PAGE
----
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At-Home with Gila Svirsky

29 April 2001
Subject: Checkpoint Monitoring


The following article appeared in Ha’aretz newspaper this past Friday – April 27, 2001. It’s a report of an excellent new human rights group started by a group of women in the Coalition of Women for a Just Peace, who call themselves “Machsom Watch.” The group works to reduce the abusive behavior of Israeli soldiers at checkpoints, where Palestinians cross into and out of Israel. Thank you to J. Zel Lurie for his generous support of this activity.

Gila Svirsky


Friday, April 27, 2001

Checkpoint Charlie’s Angels

What really goes on at IDF checkpoints around Jerusalem? A group of
self-appointed human rights monitors is keeping watch.

By Darren Fisher

A group of four Israeli women were kept standing for over an hour at the A-Ram checkpoint between Jerusalem and Ramallah on Sunday. It was not the soldiers who detained them, however: They were there to observe and record any abuse of power by troops dealing with Palestinian travelers.

The four are members of Machsom (Checkpoint) Watch, a group of 30 women who visit army checkpoints to document and discourage beatings, verbal and physical humiliation, confiscation of identity cards without due cause, and the obstruction of emergency medical assistance. The all-female, Israeli initiative, formed in January by two Anglos and a sabra, is based on the belief that many of the Israeli Defense Forces soldiers who man the various checkpoints in the West Bank do not see the Palestinians as equals. This leaves the door open to various forms of abuse, they say.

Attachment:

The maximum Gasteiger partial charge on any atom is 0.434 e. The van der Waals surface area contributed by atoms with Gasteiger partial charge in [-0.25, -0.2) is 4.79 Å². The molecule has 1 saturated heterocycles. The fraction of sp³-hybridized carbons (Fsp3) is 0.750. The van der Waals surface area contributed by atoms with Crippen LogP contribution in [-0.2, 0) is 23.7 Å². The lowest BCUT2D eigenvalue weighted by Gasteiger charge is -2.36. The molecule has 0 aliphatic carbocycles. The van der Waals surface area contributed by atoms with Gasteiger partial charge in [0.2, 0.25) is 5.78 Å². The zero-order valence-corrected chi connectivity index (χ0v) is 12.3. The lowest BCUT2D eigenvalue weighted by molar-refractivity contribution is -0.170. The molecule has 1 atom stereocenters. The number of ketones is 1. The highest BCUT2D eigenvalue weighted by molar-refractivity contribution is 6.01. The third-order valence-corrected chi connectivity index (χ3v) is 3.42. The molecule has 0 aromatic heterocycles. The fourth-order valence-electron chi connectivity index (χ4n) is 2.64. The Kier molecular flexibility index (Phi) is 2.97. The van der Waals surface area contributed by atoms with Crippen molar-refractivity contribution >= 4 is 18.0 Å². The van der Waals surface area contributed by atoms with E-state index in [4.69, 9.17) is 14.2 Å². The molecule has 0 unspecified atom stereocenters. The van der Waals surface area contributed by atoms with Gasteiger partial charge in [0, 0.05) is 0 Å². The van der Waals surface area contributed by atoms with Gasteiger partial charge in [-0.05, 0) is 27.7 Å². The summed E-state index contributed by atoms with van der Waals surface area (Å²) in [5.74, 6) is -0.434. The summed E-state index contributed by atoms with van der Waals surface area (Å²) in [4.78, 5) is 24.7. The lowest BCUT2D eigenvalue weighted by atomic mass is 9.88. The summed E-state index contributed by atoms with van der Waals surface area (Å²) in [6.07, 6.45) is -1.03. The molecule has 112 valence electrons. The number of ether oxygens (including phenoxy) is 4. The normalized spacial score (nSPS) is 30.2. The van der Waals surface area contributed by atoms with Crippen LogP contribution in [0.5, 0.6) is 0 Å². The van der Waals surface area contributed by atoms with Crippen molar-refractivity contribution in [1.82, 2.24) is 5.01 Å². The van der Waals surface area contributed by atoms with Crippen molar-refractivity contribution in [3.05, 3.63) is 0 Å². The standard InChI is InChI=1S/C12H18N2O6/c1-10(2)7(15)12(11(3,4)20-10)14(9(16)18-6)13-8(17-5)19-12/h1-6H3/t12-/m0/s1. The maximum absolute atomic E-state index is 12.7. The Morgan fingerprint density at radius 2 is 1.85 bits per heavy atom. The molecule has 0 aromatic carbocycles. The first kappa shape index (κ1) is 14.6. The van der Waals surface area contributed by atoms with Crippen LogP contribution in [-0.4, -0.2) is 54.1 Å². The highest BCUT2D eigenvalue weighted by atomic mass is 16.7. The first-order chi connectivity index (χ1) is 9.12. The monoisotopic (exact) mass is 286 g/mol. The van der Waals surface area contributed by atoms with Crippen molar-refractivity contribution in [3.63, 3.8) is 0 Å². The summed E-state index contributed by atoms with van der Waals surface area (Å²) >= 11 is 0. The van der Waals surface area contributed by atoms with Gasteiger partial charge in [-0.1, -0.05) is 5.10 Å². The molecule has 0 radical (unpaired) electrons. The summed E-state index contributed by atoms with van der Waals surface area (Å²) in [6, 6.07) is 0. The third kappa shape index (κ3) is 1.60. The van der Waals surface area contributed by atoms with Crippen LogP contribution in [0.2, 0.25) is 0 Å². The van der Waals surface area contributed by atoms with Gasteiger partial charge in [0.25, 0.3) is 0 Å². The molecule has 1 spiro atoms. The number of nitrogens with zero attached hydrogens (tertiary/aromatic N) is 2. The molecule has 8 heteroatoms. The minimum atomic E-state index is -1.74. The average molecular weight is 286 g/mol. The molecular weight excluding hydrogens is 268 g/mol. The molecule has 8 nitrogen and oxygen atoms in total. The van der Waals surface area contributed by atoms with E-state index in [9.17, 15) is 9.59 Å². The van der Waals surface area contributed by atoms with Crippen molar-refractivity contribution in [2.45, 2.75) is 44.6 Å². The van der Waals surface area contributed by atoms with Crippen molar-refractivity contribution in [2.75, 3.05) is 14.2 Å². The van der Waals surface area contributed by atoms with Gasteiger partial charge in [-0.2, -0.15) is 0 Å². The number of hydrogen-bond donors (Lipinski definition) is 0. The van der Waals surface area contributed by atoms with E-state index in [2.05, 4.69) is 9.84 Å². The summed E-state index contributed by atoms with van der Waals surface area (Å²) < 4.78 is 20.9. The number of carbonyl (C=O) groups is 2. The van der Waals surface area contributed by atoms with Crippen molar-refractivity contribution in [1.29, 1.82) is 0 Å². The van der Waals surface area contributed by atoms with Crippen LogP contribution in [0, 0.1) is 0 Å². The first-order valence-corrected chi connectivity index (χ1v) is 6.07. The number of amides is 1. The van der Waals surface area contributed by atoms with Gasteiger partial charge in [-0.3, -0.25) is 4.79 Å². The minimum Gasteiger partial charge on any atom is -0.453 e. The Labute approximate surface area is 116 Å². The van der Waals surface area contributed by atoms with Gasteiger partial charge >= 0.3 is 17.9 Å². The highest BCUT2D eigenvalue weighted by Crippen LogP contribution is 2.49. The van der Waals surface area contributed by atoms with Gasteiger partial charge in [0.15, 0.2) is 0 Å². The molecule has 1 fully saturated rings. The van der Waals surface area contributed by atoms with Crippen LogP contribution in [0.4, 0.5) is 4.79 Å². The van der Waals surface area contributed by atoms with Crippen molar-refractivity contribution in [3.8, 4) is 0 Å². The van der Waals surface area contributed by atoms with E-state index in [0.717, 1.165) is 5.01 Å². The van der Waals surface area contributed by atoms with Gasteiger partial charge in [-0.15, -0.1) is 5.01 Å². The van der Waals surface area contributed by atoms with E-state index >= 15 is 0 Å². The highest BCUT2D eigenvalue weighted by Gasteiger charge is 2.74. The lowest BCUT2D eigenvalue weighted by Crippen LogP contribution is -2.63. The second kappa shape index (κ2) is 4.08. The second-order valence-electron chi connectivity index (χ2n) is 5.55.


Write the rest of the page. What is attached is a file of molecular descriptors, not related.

“We see examples of humiliation [of Palestinians] on an almost daily basis,” says Adi Kuntsman, one of the co-founders. “People have their IDs taken from them for checks ... sometimes waiting an hour or two to get them back. At other times, they will be told to collect their IDs from the civil administration, or an army base,” Kuntsman adds. She recalls occasions on which she has witnessed “people forced to stand with their hands up in the air and their faces to the wall, or sit in the baking sun, or the pouring rain. And when we asked the soldier, ’Why can’t they stand somewhere where it is not raining?’ the soldier says, ‘because this is how I want it – I want them to do that.’”

“The soldiers are so young,” says co-founder Yehudith Keshet, a British-born Israeli, they “don’t understand that standing can be extraordinarily tiring and humiliating. They don’t understand that the person facing them is a human being, because the orders that they get are that everyone who tries to get through is a potential terrorist – man, woman or child.”

“I think the soldiers are just plain tired, and I think they feel that they’re in a horrible position,” says Canadian-born Ronnee Jaeger, the third founding member. “One of them spoke to me last week; he just lost two friends of his, just this past week; close friends. So they’re frustrated and they’re angry,” she adds.

Sunday’s trip was largely uneventful, but there was plenty for the group to do during their visit to the Hebron Road checkpoint between Jerusalem and Bethlehem the previous week. Despite the fact that there was only a moderate flow of people through that checkpoint, several incidents were reported to the women, and they witnessed several more – mainly instances of verbal abuse of Palestinians and confiscation of identity cards, accompanied by long delays in returning them. The women tried, where possible, to follow up on the incidents.